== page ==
How do I know that I have an STD!!!

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If you have sex — oral, anal or vaginal intercourse and genital touching — you can get an STD, also called a sexually transmitted infection (STI). Regardless of your marital status or sexual orientation, you're vulnerable to STIsand STI symptoms. Thinking or hoping your partner doesn't have an STI is no protection — you need to know for sure.

Condoms, when properly used, are highly effective for reducing transmission of some STDs. But no method is foolproof, and STI symptoms aren't always obvious. If you think you have STIsymptoms or have been exposed to an STI, see a doctor. Also, inform your partner or partners so that they can be evaluated and treated.

Some STIs are easy to treat and cure; others require more-complicated treatment to manage them.

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If untreated, STIs can increase your risk of acquiring another STI such as HIV. This happens because an STI can stimulate an immune response in the genital area or cause sores, either of which might raise the risk of HIVtransmission. Some untreated STIs can also lead to infertility, organ damage, certain types of cancer or death.

Asymptomatic STIs

Many STIs have no signs or symptoms (asymptomatic). Even with no symptoms, however, you can pass the infection to your sex partners. So it's important to use protection, such as a condom, during sex. And visit your doctor regularly for STI screening so you can identify and treat an infection before you can pass it on.

Chlamydia symptoms

Chlamydia is a bacterial infection of your genital tract. Chlamydia may be difficult to detect because early-stage infections often cause few or no signs and symptoms. When they do occur, symptoms usually start one to three weeks after you've been exposed to chlamydia and may be mild and pass quickly.

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Signs and symptoms may include:

  • Painful urination
  • Lower abdominal pain
  • Vaginal discharge in women
  • Discharge from the penis in men
  • Pain during sexual intercourse in women
  • Bleeding between periods in women
  • Testicular pain in men

Gonorrhea symptoms

Gonorrhea is a bacterial infection of your genital tract. The bacteria can also grow in your mouth, throat, eyes and anus. The first gonorrhea symptoms generally appear within 10 days after exposure. However, some people may be infected for months before signs or symptoms occur.

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Signs and symptoms of gonorrhea may include:

  • Thick, cloudy or bloody discharge from the penis or vagina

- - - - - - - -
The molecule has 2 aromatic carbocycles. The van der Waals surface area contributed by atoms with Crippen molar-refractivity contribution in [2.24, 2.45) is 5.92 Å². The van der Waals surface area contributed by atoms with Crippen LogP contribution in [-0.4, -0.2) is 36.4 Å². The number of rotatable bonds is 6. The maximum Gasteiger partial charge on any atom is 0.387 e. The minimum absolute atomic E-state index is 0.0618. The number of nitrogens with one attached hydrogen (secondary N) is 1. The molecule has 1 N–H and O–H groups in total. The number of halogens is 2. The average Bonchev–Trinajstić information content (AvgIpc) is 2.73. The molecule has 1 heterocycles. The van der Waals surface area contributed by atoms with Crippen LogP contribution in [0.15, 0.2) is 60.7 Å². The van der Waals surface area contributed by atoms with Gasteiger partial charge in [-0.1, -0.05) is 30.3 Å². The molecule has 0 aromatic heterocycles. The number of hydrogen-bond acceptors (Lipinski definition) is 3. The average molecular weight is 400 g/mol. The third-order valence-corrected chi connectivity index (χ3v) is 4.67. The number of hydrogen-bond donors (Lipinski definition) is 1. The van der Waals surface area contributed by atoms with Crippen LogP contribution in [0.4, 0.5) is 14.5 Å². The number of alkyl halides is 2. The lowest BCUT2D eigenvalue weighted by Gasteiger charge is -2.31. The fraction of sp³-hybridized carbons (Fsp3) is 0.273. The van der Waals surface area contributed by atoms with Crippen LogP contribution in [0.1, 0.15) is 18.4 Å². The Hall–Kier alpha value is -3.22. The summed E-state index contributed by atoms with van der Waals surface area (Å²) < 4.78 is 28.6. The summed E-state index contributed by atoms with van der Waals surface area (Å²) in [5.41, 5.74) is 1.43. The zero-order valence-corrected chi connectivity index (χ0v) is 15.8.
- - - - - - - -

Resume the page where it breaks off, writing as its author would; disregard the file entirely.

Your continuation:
• Pain or burning sensation when urinating
  • Heavy menstrual bleeding or bleeding between periods
  • Painful, swollen testicles
  • Painful bowel movements
  • Anal itching

Trichomoniasis symptoms

Trichomoniasis is a common STI caused by a microscopic, one-celled parasite called Trichomonas vaginalis. This organism spreads during sexual intercourse with someone who already has the infection.

The organism usually infects the urinary tract in men, but often causes no symptoms. Trichomoniasis typically infects the vagina in women. When trichomoniasis causes symptoms, they may appear within five to 28 days of exposure and range from mild irritation to severe inflammation.

Signs and symptoms may include:

  • Clear, white, greenish or yellowish vaginal discharge
  • Discharge from the penis
  • Strong vaginal odor
  • Vaginal itching or irritation
  • Itching or irritation inside the penis
  • Pain during sexual intercourse
  • Painful urination

HIV symptoms

HIV is an infection with the human immunodeficiency virus. HIV interferes with your body's ability to fight off viruses, bacteria and fungi that cause illness, and it can lead to AIDS, a chronic, life-threatening disease.

When first infected with HIV, you may have no symptoms. Some people develop a flu-like illness, usually two to six weeks after being infected. Still, the only way you know if you have HIV is to be tested.

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Early signs and symptoms

Early HIV signs and symptoms usually disappear within a week to a month and are often mistaken for those of another viral infection. During this period, you're highly infectious. More-persistent or -severe symptoms of HIV infection may not appear for 10 years or more after the initial infection. Early-stage HIV symptoms may include:

  • Fever
  • Headache
  • Sore throat
  • Swollen lymph glands
  • Rash
  • Fatigue

As the virus continues to multiply and destroy immune cells, you may develop mild infections or chronic signs and symptoms such as:

  • Swollen lymph nodes — often one of the first signs of HIV infection
  • Diarrhea
  • Weight loss
  • Fever
  • Cough and shortness of breath

And so many others.....

Most of this diseases have similar symptoms

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